Influence Analytics: Why it’s hard to follow hard-money bundling

Political fundraisers happen every day of the year in Washington, D.C.

A map displaying five years of political fundraisers in Washington, D.C.

This is the week that lobbyists had to file their first quarter reports on Capitol Hill, and while there’s been lots of interesting analysis of what has been disclosed, we here at Sunlight got to thinking about what wasn’t:

In the first three months of 2014, only 18 individuals and organizations were named by federal campaign committees as lobbyist “bundlers”–those credited with raising money from others and delivering it in one convenient (and large) package to a candidate or party committee, according to Sunlight’s analysis of records filed with the Federal Election Commission.

While the FEC list includes high profile lobbyists (Tony Podesta and his estranged wife Heather Podesta are reported to have bundled $289,400 and $97,400, respectively, to the Democratic Senatorial Campaign Committee), other names you’d expect to find aren’t there.

Over at Sunlight’s Party Time website, which tracks campaign fundraising parties, we count 513 people and organizations listed as hosts over the same time period. In other words, they are helping these candidates and party committees raise hard money by bringing together other donors. Sounds like bundling, no? Yet none of the Party Time hosts are reported as bundlers by campaign committees in the 2014 calendar year.

What gives?

No. 1: What looks like a bundle might not be a bundle, at least not in the strict legal sense. The Honest Leadership and Open Government Act of 2007  brought us official disclosure of bundled contributions by registered lobbyists. But the rules allow plenty of bundles to be dropped down the black hole of non-disclosure.

Campaigns have to report only bundles of $17,300 or more. These totals do not count any money contributed personally by a lobbyist.

So if lobbyist A convinces six of her colleagues to each contribute the maximum amount to Representative Z, and her spouse and herself each kick in another $2,600 apiece, for a total of $20,800, Representative Z would not need to report that as a bundle. Or, say ten lobbyists serve as hosts of a single fundraiser and the event raises $100,000. If that amount is allocated evenly among the ten hosts, the reporting threshold will not be triggered. Bingo: no disclosure.

Of the 137 lobbyist bundlers reported by campaigns in 2012, 52 appear in the Party Time database as hosting fundraising parties. At these same parties, they shared their hosting duties with 295 other registered lobbyists, none of whom show up in the official lobbying bundling reports, according to analysis by Craig Holman of Public Citizen in a recent article for the Election Law Journal (subscription required).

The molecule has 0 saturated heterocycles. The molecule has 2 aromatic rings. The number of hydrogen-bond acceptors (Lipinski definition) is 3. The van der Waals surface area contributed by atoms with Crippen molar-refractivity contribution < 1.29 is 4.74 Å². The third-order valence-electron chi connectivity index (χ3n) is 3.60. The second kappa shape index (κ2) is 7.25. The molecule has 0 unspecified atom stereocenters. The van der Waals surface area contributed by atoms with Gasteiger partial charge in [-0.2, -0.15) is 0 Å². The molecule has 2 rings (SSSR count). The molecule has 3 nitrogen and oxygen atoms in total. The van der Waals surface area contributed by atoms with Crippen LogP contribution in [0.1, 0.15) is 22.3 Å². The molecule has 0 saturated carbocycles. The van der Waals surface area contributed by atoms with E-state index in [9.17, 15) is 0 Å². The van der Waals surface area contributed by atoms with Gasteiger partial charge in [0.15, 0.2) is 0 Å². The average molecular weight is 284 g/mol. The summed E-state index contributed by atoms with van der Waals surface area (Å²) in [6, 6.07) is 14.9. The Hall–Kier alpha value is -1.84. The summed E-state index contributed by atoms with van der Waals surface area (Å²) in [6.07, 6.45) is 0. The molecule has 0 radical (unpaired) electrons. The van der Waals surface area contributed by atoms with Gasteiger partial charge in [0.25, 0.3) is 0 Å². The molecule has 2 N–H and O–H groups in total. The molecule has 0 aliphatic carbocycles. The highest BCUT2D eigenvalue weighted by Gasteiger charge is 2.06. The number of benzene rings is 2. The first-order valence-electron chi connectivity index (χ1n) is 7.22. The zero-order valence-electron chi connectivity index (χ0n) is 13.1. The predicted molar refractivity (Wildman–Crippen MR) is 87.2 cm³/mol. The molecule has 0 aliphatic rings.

This is likely an underestimate of the number of lobbyists involved in fundraising–the Party Time database is fueled by volunteers who send us invitations, and is far from a complete dataset.

“What is clear is that the public is not getting a full picture of bundling activity, and that many lobbyists who are participating in bundling events are going undisclosed in the FECA bundling database,” writes Holman.

No. 2: The bundling disclosure law is limited to lobbyists. Many of the most prolific donors and bundlers in campaigns, however, are not registered as lobbyists–which is a very different thing from saying that they don’t have a pecuniary interest in a politician’s policies.

For example, Texas-based Republican donor Robert Rowling has opened his Dallas home to raise funds for the National Republican Senatorial Campaign Committee, and as head of the privately held TRT Holdings, he oversees an empire that includes Omni Hotels & Resorts, Tana Exploration Company, and Gold’s Gym.  Rowling’s giving patterns have supported his business interests: In 2009, he contributed generously to oppose a ballot initiative that would have squashed a Dallas development benefitting Omni; in the end, the Dallas City Council unanimously  voted to award TRT Holdings $2.3 million in tax abatements over ten years and a $200,000 economic development grant.

In the 2012 presidential campaign, President Barack Obama declared he would not take any campaign money from registered lobbyists. But he still voluntarily disclosed plenty of bundlers supporting his campaign, nearly 770 of them. The top industry represented were law firms, many of which house lobbying outfits.  GOP candidate Mitt Romney made no such promise, but also reported plenty of bundlers, according to The federal bundling disclosure law would not capture the lion’s share of these people.

In his Election Law Review article, Holman argues that an opportunity was lost in the 2007 lobbying reform law. “[T]he disclosure provision continues to apply only to lobbyists when it, too, should have been expanded to include all campaign finance bundlers,” he writes.

That doesn’t mean the law couldn’t be changed now. Sunlight has long advocated for exactly this: our 2008 Model Transparency bill included a provision expanding bundling disclosure to all bundlers, not just registered lobbyists. But meanwhile, it’s important to remember that what’s disclosed is only a very small part of the picture–particularly troubling following the U.S. Supreme Court’s in the McCutcheon case, which is expected to encourage more old fashioned maxed out hard money contributions to campaigns.

Also seen:  The Middle East is once again in the news with peace talks on life support. We took a look at some of the players in the crisis through the prism of Sunlight trackers.

Mentions of Hamas by lawmakers on the floor peaked in January 2009, when Israel invaded Gaza; mentions of Palestine Liberation Organization much lower overall (Capitol Words); Palestine and Israel foreign agent registration profiles (Foreign Influence Explorer); Hamas and Israel in legislation (Open Congress).